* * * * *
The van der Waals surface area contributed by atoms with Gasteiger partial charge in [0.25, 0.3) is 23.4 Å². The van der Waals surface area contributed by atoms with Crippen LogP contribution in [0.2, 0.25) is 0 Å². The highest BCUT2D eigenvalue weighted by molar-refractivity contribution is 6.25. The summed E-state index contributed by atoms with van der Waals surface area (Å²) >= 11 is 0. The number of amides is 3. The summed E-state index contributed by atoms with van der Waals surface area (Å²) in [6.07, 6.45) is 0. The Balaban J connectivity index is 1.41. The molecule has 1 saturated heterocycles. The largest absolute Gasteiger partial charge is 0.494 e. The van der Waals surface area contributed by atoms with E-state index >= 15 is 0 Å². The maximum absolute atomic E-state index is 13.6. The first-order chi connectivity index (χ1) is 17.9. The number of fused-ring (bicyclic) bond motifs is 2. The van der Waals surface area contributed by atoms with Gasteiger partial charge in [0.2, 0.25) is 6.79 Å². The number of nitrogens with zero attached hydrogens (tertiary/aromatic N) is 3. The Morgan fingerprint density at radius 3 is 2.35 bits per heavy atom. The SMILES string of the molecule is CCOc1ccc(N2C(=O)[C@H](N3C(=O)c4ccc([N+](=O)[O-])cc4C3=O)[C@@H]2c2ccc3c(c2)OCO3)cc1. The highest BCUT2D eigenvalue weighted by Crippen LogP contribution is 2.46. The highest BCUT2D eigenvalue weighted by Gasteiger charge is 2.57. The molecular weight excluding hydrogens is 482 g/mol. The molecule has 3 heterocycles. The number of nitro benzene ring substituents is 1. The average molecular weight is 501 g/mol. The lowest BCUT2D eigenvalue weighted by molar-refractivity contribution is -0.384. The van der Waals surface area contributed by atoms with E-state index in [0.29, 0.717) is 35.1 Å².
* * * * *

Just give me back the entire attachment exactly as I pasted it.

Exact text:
The van der Waals surface area contributed by atoms with Gasteiger partial charge in [0.25, 0.3) is 23.4 Å². The van der Waals surface area contributed by atoms with Crippen LogP contribution in [0.2, 0.25) is 0 Å². The highest BCUT2D eigenvalue weighted by molar-refractivity contribution is 6.25. The summed E-state index contributed by atoms with van der Waals surface area (Å²) >= 11 is 0. The number of amides is 3. The summed E-state index contributed by atoms with van der Waals surface area (Å²) in [6.07, 6.45) is 0. The Balaban J connectivity index is 1.41. The molecule has 1 saturated heterocycles. The largest absolute Gasteiger partial charge is 0.494 e. The van der Waals surface area contributed by atoms with E-state index >= 15 is 0 Å². The maximum absolute atomic E-state index is 13.6. The first-order chi connectivity index (χ1) is 17.9. The number of fused-ring (bicyclic) bond motifs is 2. The van der Waals surface area contributed by atoms with Gasteiger partial charge in [0.2, 0.25) is 6.79 Å². The number of nitrogens with zero attached hydrogens (tertiary/aromatic N) is 3. The Morgan fingerprint density at radius 3 is 2.35 bits per heavy atom. The SMILES string of the molecule is CCOc1ccc(N2C(=O)[C@H](N3C(=O)c4ccc([N+](=O)[O-])cc4C3=O)[C@@H]2c2ccc3c(c2)OCO3)cc1. The highest BCUT2D eigenvalue weighted by Crippen LogP contribution is 2.46. The highest BCUT2D eigenvalue weighted by Gasteiger charge is 2.57. The molecular weight excluding hydrogens is 482 g/mol. The molecule has 3 heterocycles. The number of nitro benzene ring substituents is 1. The average molecular weight is 501 g/mol. The lowest BCUT2D eigenvalue weighted by molar-refractivity contribution is -0.384. The van der Waals surface area contributed by atoms with E-state index in [0.29, 0.717) is 35.1 Å².